Tracking and prevention
1. Identifying the culprit
Both the black-backed jackal and the caracal display distinctive capture and feeding patterns from which they do not deviate. These patterns help us to identify the culprits and we only have to inspect the area from the base of the neck (chest) to the head of the prey to do this. Jackals catch their prey on the side of the head whereas caracals target the windpipe under the jaws. Jackals like to remove the guts of the prey and then feed on the heart, liver, lungs and kidneys and also display distinctive feeding patterns with the bones, especially the ribs of the prey. Caracal other the other hand will not take out the guts of their prey but will start feeding on the hind legs.
To confirm the identity of the culprit the carcass can be skinned to inspect the bruises and blood spots under the skin. The caracal uses its claws to capture and hold its prey in the process of throttling it and will leave distinctive markings on the underside. If there were still doubt about the identity of the culprit the next step would be to inspect the area around the carcass for tracks of the predator.
Inspecting the predator’s tracks will assist in distinguishing between the two species. The jackal’s tracks usually show an imprint of its nails in its tracks whereas a caracal’s tracks show no claw imprints. Jackal tracks are slightly longer than that of the caracal. Jackal tracks are elongated whereas caracal tracks are more rounded. The jackal track shows a pear-shaped form imprinted by the front paw’s large back pad whereas the caracal’s track shows three distinctive crescents (lobes) at the back of the large pad.
2. Non-lethal control measures
Non-lethal control measures usually consist of scaring off the predators, away from the livestock or the immediate vicinity. It is very important to remember that these methods have no permanent impact on the predators, the effect is only temporary. If these measures are used it must be remembered that they should regularly be alternated. The reason is that predators are extremely intelligent and quickly build up resistance against the specific measures if repeated permanently.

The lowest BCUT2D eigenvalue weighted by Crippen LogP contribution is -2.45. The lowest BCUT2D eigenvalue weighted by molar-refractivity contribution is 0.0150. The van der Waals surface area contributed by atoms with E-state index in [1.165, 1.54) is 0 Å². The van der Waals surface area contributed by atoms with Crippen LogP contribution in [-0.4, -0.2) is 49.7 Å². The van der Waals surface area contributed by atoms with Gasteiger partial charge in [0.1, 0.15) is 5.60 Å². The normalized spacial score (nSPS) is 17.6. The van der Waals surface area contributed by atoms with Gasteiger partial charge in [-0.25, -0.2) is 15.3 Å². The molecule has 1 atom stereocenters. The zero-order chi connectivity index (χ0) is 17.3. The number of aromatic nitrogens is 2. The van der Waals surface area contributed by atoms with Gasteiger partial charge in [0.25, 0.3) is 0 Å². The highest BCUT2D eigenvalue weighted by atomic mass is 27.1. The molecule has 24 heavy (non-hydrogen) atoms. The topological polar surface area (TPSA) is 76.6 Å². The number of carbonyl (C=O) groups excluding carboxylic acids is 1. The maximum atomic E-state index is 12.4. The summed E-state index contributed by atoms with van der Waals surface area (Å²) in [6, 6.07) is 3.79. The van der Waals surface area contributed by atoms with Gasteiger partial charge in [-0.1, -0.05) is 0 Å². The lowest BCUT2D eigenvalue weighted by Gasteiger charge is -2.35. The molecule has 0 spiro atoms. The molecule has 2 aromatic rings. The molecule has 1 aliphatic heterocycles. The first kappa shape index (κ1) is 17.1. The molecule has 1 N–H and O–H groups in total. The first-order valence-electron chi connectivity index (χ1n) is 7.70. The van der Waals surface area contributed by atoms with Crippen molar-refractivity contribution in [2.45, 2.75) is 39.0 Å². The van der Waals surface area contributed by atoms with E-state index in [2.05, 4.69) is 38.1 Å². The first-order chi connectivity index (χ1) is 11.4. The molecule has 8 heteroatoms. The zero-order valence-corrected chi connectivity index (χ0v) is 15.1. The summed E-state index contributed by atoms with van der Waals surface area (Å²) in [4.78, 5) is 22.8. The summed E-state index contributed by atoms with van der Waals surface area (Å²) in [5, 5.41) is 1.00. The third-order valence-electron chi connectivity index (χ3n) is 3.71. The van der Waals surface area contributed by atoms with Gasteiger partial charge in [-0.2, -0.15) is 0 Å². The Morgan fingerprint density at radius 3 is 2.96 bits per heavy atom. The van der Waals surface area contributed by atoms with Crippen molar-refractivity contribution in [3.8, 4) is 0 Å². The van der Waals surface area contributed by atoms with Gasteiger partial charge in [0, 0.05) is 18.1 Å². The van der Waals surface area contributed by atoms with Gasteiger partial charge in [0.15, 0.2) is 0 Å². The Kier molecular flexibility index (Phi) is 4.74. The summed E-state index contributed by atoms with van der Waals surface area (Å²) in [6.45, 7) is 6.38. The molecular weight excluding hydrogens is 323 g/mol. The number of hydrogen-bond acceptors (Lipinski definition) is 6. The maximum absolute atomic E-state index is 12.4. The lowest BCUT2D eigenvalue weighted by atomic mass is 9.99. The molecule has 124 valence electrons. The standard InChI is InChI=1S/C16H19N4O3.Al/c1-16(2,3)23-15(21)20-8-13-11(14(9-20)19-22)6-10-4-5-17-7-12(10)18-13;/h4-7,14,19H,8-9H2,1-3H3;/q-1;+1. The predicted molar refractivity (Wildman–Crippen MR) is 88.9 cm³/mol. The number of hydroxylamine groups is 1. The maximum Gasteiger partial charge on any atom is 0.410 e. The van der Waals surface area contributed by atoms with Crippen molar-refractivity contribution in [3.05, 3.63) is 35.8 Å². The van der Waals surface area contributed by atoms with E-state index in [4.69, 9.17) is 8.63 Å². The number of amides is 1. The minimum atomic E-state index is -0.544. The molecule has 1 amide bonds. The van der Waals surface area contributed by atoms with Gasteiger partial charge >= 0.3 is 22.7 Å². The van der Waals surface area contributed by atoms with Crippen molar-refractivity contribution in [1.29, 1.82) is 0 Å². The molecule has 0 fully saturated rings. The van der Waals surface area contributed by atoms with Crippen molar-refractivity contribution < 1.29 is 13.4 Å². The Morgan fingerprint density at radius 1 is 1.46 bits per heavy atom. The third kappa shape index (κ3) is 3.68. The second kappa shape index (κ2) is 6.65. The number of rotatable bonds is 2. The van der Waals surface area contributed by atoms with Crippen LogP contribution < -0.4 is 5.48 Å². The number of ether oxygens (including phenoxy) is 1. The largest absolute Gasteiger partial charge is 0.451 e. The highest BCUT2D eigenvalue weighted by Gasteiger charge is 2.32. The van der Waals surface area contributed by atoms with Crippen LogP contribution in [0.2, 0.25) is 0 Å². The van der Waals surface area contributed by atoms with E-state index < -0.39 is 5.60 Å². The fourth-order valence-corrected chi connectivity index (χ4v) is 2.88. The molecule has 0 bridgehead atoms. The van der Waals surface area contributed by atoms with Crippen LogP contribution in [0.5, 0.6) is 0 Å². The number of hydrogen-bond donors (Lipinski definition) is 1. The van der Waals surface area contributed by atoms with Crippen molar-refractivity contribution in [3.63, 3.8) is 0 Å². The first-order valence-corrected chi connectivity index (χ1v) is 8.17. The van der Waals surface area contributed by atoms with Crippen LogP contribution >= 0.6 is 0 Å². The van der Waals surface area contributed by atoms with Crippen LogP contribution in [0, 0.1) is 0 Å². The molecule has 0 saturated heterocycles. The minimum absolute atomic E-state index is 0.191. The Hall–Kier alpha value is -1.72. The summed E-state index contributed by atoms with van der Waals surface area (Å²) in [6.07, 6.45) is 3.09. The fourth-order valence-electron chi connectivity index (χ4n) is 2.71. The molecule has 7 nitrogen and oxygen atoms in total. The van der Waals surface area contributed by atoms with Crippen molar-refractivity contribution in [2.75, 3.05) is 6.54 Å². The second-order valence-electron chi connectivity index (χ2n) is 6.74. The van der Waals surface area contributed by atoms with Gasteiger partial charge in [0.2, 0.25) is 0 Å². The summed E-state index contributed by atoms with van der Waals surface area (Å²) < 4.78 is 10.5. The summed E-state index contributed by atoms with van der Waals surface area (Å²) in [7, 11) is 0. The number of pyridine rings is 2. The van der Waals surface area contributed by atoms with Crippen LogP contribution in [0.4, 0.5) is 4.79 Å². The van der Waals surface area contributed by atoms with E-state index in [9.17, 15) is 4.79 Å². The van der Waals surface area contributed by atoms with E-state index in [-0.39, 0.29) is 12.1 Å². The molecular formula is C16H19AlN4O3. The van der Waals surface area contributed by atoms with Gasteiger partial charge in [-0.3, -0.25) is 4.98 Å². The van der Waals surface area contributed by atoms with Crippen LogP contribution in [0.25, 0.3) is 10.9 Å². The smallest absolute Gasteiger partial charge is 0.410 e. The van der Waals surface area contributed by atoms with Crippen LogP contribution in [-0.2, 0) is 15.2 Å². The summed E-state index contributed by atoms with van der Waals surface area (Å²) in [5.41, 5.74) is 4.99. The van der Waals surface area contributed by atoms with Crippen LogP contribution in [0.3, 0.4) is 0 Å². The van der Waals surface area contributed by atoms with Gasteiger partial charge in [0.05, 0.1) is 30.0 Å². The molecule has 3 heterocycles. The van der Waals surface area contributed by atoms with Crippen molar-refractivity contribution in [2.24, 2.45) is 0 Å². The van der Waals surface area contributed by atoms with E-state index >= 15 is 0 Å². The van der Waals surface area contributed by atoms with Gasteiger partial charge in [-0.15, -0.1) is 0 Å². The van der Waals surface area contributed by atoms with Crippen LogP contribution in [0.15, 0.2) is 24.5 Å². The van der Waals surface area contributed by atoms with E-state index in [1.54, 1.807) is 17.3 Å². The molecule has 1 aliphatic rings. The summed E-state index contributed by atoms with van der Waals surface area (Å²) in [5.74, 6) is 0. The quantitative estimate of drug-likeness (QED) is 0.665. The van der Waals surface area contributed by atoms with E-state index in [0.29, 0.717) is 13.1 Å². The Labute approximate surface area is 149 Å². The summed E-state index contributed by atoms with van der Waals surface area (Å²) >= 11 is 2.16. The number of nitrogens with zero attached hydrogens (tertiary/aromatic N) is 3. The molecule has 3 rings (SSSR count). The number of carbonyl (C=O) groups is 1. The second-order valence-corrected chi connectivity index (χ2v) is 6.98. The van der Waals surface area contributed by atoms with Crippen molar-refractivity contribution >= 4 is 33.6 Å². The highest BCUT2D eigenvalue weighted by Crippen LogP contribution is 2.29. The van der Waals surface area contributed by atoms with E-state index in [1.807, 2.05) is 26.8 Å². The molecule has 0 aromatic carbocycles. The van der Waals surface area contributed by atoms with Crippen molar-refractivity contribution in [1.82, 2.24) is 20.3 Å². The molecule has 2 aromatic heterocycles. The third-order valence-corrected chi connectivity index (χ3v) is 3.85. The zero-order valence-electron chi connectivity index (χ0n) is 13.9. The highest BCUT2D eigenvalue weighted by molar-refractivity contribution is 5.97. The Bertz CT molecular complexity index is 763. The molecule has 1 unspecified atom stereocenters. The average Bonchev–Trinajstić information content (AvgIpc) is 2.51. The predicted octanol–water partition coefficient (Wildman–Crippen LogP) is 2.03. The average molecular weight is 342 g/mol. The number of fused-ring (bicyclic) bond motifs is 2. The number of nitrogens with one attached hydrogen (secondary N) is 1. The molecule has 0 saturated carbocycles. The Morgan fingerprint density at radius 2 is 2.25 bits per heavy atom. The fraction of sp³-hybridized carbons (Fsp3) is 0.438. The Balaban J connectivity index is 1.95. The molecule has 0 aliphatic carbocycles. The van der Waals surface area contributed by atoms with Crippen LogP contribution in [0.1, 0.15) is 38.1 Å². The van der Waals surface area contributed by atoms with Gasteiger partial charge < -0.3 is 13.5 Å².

Firstly we can consider the boundary fences, in which case jackal-proof fencing wire and electrified fences should be weighed up. Secondly, we should evaluate deterrents and preventative measures that can physically be attached to the livestock. We consider the various collars around the necks of cattle to prevent the animal from getting caught around the neck, repelling odours or lights that can be fitted to the animals. Thirdly, electronic equipment such as collars fitted around the necks of the livestock to warn the farmer on his phone when his animals are being chased around. This can also be done via a satellite system. Other deterrents to consider are sounds and smells that are released by nature to scare off the predator. Finally, specific animals can be used to perform the role of shepherd, such as donkeys, alpacas, llamas and various shepherd dogs.
3. Lethal control measures.
This involves the physical capture and elimination of predators, using methods such as trained packs of hunting dogs, equipment such as spring- and cage traps, using professional night hunters who use the call and shoot method and, finally, helicopters to eliminate predators from the air.
When adopting these lethal management methods it is very important for livestock owners to ensure that they only use trained professionals. If trained professionals are not used, it is essential that the farmer and his staff beforehand acquire the skills necessary to physically capture the predators with spring- and cage traps before any of those methods and apparatus are being used.